Accidents and crimes

I do not pretend to have an answer to this issue but it is interesting to note the two year sentence passed on Ciaran Brendan Laverty for the manslaughter of Aaron Montgomery. It must be stressed that Mr. Laverty immediately admitted his guilt and it seems completely clear that he did not intend to kill Mr. Montgomery. The contrast which might be worth noting is with Paulo Jorge Nogueira da Silva who was sentenced to three years after being convicted of causing the death by careless driving of a family of six in England. Mr. da Salvia had denied the charge and clearly had killed six people. However, in his case there was absolutely no deliberate intent, he was simply driving a lorry (though he may have been using a laptop sat nav system at the time of the accident). Had Mr. da Salvia been driving a family car the Statham family might well have survived?

I know I am comparing two different cases but I do feel that Mr. da Salvia’s crime was less serious: yet his sentence was longer. Clearly such is the size of an HGV that if it hits a family car there is a high chance of the car’s occupants dying; it seems now that some feel that there is no such thing as an accident and that if someone dies there is a high chance that there will be a prosecution. I have mentioned this issue in a previous blog but I do wonder whether some people are more likely to end up having their collusion accepted as simply an accident. I also find it a little difficult to accept that a careless mistake (as Mr. da Salvia) was convicted of is more serious than the deliberate punching of another individual. Clearly there was greater loss of life in Mr. da Salvia’s case and he did not plead guilty. However, as I mentioned above the loss of life was largely due to the size of his vehicle and he had some possibility of being found innocent. In both cases unsurprisingly the families are dissatisfied with the length of sentences handed out.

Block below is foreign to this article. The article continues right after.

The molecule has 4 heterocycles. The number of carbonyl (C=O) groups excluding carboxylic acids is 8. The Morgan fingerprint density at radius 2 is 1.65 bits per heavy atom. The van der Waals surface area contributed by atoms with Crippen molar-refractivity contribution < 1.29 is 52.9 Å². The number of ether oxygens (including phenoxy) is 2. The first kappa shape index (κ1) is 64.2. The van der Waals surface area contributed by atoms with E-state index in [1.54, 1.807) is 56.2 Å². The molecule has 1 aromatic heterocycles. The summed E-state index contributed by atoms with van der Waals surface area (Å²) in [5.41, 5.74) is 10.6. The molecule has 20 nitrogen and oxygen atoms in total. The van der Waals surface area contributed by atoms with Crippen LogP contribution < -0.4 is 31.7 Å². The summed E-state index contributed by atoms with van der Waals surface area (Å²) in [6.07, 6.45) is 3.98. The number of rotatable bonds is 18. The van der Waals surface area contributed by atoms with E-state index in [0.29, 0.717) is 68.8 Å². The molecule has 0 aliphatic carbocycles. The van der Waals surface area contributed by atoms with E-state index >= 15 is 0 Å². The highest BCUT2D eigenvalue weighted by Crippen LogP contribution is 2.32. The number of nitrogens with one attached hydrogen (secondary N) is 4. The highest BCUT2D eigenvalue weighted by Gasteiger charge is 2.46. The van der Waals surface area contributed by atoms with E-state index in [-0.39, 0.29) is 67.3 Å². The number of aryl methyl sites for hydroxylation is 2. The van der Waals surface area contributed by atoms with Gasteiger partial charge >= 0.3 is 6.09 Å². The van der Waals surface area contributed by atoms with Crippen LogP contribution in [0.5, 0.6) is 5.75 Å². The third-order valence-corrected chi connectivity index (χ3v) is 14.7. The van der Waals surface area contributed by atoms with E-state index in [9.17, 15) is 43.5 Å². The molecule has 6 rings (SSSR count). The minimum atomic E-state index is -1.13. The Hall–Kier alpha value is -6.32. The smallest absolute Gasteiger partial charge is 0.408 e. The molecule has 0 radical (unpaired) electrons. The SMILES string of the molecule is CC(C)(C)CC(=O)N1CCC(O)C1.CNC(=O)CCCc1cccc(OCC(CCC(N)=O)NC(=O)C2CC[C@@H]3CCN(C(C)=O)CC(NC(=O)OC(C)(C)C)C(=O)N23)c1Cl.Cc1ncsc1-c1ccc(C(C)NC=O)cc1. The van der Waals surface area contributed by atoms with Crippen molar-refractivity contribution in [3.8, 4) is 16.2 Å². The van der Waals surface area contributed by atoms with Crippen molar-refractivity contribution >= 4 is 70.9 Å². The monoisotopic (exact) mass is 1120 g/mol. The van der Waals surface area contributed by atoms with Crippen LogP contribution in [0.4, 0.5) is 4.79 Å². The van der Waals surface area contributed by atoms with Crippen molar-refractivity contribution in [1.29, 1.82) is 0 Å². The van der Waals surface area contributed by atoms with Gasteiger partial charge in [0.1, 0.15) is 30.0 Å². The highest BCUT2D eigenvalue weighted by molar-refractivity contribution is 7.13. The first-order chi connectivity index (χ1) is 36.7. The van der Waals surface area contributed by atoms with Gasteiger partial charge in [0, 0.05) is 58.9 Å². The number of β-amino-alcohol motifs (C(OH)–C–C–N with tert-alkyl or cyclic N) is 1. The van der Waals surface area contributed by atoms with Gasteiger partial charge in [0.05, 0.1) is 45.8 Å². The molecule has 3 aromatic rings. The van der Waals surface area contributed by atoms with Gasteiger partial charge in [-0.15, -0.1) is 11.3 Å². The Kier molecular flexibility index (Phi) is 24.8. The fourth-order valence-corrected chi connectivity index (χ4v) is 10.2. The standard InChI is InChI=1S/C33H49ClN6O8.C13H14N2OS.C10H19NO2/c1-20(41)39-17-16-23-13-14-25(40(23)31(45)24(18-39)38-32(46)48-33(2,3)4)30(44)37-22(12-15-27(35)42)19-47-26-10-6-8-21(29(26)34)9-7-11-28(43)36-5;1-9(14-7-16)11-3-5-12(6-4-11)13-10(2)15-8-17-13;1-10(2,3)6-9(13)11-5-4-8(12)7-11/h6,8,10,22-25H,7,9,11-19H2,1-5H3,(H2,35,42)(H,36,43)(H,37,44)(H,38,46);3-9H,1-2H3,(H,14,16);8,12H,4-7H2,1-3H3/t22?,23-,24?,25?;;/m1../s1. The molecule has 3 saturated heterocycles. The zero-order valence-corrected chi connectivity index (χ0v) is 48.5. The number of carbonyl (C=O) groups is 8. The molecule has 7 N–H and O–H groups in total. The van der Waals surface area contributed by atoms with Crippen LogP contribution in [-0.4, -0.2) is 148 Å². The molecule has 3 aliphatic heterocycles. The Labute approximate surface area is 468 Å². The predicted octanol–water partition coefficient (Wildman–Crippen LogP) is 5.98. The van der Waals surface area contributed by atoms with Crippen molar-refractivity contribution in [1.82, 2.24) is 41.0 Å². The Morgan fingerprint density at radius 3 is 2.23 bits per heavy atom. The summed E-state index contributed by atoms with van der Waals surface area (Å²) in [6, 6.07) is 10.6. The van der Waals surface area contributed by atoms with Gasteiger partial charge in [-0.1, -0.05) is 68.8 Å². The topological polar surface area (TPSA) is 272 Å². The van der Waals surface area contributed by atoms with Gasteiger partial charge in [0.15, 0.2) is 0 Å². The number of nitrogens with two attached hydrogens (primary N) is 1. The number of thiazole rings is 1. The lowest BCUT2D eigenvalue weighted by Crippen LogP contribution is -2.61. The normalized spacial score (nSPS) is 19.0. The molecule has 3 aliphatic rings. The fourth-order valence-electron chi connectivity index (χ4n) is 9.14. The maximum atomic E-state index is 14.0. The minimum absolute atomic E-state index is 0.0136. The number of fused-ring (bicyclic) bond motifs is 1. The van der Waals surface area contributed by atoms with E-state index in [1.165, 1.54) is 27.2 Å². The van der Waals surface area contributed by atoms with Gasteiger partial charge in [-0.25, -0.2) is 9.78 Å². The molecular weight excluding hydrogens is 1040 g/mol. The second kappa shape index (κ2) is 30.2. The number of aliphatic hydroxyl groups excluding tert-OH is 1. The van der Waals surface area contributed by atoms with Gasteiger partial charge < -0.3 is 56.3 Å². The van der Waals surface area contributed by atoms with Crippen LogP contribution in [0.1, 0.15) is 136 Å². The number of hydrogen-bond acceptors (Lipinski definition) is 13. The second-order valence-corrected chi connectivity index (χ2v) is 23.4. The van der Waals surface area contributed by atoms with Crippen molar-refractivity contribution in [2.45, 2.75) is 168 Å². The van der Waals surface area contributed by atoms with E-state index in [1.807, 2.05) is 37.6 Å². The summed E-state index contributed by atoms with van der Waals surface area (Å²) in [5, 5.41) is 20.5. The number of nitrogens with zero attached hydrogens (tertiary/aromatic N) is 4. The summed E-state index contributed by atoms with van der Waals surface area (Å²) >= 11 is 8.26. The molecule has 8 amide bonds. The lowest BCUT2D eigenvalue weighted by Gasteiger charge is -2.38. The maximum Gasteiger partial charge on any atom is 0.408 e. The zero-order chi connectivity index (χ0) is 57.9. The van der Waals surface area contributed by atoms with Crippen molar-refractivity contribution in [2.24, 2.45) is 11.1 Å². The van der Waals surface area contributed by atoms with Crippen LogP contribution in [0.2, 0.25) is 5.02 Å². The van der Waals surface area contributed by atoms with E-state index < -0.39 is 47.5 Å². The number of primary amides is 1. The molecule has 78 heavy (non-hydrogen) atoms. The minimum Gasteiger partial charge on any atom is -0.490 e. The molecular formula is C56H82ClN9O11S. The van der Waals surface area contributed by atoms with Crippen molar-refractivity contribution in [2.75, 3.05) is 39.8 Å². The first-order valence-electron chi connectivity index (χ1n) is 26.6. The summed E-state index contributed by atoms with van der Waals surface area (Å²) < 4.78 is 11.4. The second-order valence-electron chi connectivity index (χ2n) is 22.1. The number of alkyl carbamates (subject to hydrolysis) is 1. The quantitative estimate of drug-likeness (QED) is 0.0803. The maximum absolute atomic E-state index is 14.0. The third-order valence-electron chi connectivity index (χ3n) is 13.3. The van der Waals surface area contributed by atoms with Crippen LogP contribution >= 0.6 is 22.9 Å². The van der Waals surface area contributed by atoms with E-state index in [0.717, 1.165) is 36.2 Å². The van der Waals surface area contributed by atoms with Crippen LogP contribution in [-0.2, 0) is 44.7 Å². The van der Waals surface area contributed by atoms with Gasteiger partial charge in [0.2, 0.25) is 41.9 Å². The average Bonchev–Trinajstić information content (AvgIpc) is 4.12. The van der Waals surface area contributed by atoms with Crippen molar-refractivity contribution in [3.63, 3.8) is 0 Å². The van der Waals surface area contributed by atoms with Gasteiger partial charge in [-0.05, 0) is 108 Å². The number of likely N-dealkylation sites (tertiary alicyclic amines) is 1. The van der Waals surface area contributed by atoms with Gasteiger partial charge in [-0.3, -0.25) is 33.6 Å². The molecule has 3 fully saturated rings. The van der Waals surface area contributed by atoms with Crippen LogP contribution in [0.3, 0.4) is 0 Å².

• niall


    Makes me nervous to comment on specific cases without actually being party to all the info.

    Unfortunately journalism rarely does conveys an accurate consideration of the facts or the law that is applied to them.

    However, the death by dangerous driving charge would appear to afford the defence of just a careless accident as the standard of driving the prosecution must have proven must be so far below the reasonable driver as to have been “dangerous”.

    Clearly the fact that it was his driving that caused the deaths is burden of proof that the jury in his case must have 1st considered, or it may have been accepted by the defence.

    In any event it appears that when we get behind a wheel we are accepting a burden to drive within the law, and indeed ownership of a vehicle puts a positive burden on the owner that the vehicle is driven within the law?

    So the Jury decided that they were sure about the cause of death and the standard of driving. It’s difficult to say they were wrong from where i’m sitting?

    As for the sentence, is it punishment or a deterrent/warning to other drivers as public policy?

    The fight one is more interesting in an Irish social perspective. I’ve seen tens of fights in my time and twice been on the end of “a beating” by groups of drunks who honestly didn’t know who I was and had as much genuine motivation as the guy who got convicted of manslaughter.

    There seems to be an attitude of “he is a decent guy, he just lost the head when he was drunk and hit someone completely out of character. He comes from good people.”

    Unfortunately he may be a decent guy but if you attack someone in drunkenness there is clearly an intent (albeit drunken intent) to do really serious harm and that would make it murder.

    But Ireland having a crap attitude to both drunks and fighting he gets a years sentence which will not act as a deterrent and is hardly punishment.

  • Turgon

    A very fair point. Thanks for that. On the lorry driver he was acquited of dangerous but convicted of careless driving. I agree, however, that we do not know all the specifics. I guess on the topic of cares I always think there but for the Garce of God go I.